The structure of FIG. 2 operates in a manner similar to that shown in FIG. l except that the fuel projections extend toward the front end of the casing 10, This introduces a slightly different turbulent flow pattern which also asures intimate contact between the gases which support combustion and the fuel.

The dimensions of the various parts illustrated in the figures depend entirely upon design considerations. For a rocket 5 to 6 inches in diameter designed to operate at 400 to 500 lbs. pressure, I have found a high-strength steel of about 1A: inch thickness satisfactory for the casing 10. For this size of casing, the turbulator rings 17 and 18 are satisfactory if fabricated from ethylene polymer of about 1 -inch thickness. This size of rocket will give a Z50-lb. thrust when operating on a solid fuel of the configuration shown in FIG. 1.

While the present invention has been described by reference to two particular embodiments thereof, it will be understood that numerous modifications may be made by those skilled in the art without actually departing from the invention. I, therefore, aim in the appended claims to cover all such equivalent var-iations as come within the true spirit and scope of the foregoing disclosure.

What I claim as new and desire to secure by Letters Patent of the United States is:

1. In a rocket driven by a solid fuel having a separate source of oxygen, a fuel charge defined by a peripheral wall of fuel encompassing a combustion chamber, the outside of said wall being cylindrical in configuration, said wall including inwardly extending annular baffles to increase the turbulence of gases passing through said chamber during combustion.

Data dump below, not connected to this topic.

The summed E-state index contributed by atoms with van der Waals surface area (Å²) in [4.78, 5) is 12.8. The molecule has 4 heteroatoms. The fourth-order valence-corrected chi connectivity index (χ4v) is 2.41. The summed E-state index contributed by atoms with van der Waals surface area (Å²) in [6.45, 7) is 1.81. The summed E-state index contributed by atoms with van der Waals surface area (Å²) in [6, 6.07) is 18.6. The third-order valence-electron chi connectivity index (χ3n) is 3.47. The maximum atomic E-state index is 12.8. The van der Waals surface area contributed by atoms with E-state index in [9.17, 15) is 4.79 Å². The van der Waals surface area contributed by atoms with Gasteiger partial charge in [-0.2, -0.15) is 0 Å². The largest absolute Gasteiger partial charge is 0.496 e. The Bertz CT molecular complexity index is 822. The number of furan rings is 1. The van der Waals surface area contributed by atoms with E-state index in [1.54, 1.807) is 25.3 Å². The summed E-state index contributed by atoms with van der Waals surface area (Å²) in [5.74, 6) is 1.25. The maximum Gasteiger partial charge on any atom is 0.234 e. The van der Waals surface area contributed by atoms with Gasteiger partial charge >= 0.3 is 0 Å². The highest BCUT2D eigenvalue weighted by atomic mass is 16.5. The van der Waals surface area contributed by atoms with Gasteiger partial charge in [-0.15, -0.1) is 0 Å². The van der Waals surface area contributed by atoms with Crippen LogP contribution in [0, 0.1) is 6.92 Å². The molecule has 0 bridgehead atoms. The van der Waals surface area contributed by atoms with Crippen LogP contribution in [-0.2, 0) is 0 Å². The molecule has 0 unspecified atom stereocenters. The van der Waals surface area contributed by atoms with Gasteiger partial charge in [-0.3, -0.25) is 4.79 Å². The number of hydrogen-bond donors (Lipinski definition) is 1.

2. A rocket fuel charge as claimed in claim 1 wherein the baffles are perpendicular to the yaxis of the cylinder.

the spaced annular constrictions extend inward at an angle 3. In a rocket driven by solid fuel having a separate source of oxygen for sup-porting the combustion of said fuel, a Afuel charge comprising a plurality of rings, the outside diameters of said rings being equal and the inside diameters being of a small dimension and a large dimension, a small inside diameter ring being alternately spaced with a large inside diameter ring whereby said rings create turbulence in any fluid flowing through the interior space defined by said rings. 1

4. A rocket fuel charge as claimedkin claim 3 wherein the rings have symmetrical spatial configuration along their axis from either side. y

5. In a rocket driven by a solid fuel having a separate source of oxygen for supporting the combustion of said fuel, a fuel charge of cylindrical configuration having an axial passageway therethrough, the interior walls of said cylinder having a plurality of spaced annular constructions to promote turbulence in fluids traversing said passageway.

6. A rocket fuel charge as claimed in claim 5 wherein normal to the walls of the cylinder.

7. In a rocket motor driven by a solid fuel having a separate source of oxygen for supporting the combustion of said fuel, a fuel charge composed of combustible material the walls of which define a longitudinal passageway, said walls including a plurality of straight-sided spaced inwardly extending bafiles to create turbulence in gases passing through the passageway during combustion of said fuel charge. e